The Tables of the Law as they are widely known in English, or Tablets of Stone, Stone Tablets, or Tablets of Testimony (in Hebrew: לוחות הברית Luchot HaBrit - "the tablets [of] the covenant") in the Hebrew Bible, were the two pieces of stone inscribed with the Ten Commandments when Moses ascended Mount Sinai as written in the Book of Exodus. Exodus 31:18 refers to the tablets as the "Tablets of (the) Testimony".
According to the Bible, there were two sets. The first, inscribed by God, (Exodus 31:18) were smashed by Moses when he was enraged by the sight of the Children of Israel worshipping a golden calf (Exodus 32:19) and the second were later cut and rewritten by Moses. (Exodus 34:28)
According to traditional teachings of Judaism in the Talmud, they were made of blue sapphire stone as a symbolic reminder of the sky, the heavens, and ultimately of God's throne. Many Torah scholars, however, have opined that the Biblical "sapir" was, in fact, the lapis lazuli (see Exodus 24:10, lapis lazuli is a possible alternate rendering of "sapphire" the stone pavement under God's feet when the intention to craft the tablets of the covenant is disclosed Exodus 24:12). 
According to the bible, both the first shattered set and the second unbroken set were stored in the Ark of the Covenant (the Aron Habrit in Hebrew).
In recent centuries the tablets have been popularly described and depicted as round-topped rectangles but this has little basis in religious tradition. According to Rabbinic tradition, they were rectangles, with sharp corners, and indeed they are so depicted in the 3rd century paintings at the Dura-Europos Synagogue and in Christian art throughout the 1st millennium, drawing on Jewish traditions of iconography.
The rounded tablets appear in the Middle Ages, following in size and shape contemporary hinged writing tablets for taking notes (with a stylus on a layer of wax on the insides). For Michelangelo and Andrea Mantegna they still have sharp corners (see gallery), and are about the size found in Rabbinic tradition. Later artists such as Rembrandt tended to combine the rounded shape with the larger size. While, as mentioned above, Rabbinic tradition teaches that the tablets were squared, according to some authorities, the Rabbis themselves approved of rounded depictions of the tablets in replicas so that the replicas would not exactly match the historical tablets.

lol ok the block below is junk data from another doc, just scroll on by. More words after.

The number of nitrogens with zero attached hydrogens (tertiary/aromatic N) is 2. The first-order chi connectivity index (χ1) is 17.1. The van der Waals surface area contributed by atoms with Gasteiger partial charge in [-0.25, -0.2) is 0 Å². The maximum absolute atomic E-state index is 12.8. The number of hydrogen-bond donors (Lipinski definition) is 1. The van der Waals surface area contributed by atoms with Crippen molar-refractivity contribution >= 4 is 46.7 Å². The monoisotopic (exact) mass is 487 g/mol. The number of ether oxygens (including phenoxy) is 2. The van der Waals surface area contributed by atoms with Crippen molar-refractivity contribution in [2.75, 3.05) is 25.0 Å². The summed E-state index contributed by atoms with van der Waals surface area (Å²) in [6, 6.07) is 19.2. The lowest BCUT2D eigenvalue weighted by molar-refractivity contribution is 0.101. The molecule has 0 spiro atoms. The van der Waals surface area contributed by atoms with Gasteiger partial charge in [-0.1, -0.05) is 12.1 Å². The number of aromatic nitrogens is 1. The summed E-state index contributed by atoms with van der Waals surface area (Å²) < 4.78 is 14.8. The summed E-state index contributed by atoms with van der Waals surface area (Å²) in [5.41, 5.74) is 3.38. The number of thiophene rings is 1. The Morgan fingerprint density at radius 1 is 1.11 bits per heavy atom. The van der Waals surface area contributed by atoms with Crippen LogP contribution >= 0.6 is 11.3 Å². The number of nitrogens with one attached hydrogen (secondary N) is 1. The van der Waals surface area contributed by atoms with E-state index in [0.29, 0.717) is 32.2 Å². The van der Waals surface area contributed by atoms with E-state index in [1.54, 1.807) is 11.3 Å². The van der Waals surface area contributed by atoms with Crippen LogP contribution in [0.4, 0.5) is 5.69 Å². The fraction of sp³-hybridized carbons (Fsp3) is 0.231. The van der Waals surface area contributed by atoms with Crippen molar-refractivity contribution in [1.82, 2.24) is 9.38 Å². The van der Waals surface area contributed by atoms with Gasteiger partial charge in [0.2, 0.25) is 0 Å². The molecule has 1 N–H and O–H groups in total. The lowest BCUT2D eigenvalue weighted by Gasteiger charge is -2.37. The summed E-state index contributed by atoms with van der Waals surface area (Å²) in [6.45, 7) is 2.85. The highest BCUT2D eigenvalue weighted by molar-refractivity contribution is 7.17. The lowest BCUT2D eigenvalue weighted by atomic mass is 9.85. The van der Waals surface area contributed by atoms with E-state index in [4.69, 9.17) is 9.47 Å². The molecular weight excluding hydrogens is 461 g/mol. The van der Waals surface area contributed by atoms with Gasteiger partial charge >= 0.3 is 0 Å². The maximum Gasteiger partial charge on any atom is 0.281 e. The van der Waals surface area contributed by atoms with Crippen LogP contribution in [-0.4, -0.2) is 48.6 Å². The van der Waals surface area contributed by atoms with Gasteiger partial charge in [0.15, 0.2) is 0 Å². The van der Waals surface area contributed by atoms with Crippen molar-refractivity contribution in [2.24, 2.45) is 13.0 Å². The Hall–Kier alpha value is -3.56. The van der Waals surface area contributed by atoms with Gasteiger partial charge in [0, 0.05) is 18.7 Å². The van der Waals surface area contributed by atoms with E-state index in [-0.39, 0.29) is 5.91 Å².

According to the Talmud, the length and width of each of the Tablets was six Tefachim, and each was three Tefachim thick - respectively roughly 20 and ten inches, though they tend to be shown larger in art. Also according to tradition, the words were not engraved on the surface, but rather were bored fully through the stone.
In Jewish religious tradition, the arrangement of the commandments on the two tablets is interpreted in different ways. Rabbi Hanina ben Gamaliel said that each tablet contained five commandments, "but the Sages say ten on one tablet and ten on the other". Because the commandments establish a covenant, it is likely that they were duplicated on both tablets. This can be compared to diplomatic treaties of Ancient Egypt, in which a copy was made for each party. But the tablets may have contained not only the Ten Commandments but also additional precepts and words as can be inferred from the verses Exodus 31:18, Exodus 34:1, Exodus 34:27-28. 
Replicas of the tablets, known as tabots or sellats, are a vital part of the practice of Ethiopian Orthodox Church, which claims that the original Ark of the Covenant is kept in the Church of Our Lady Mary of Zion in Axum.
These tablets are not broken in the Quran, but picked up later: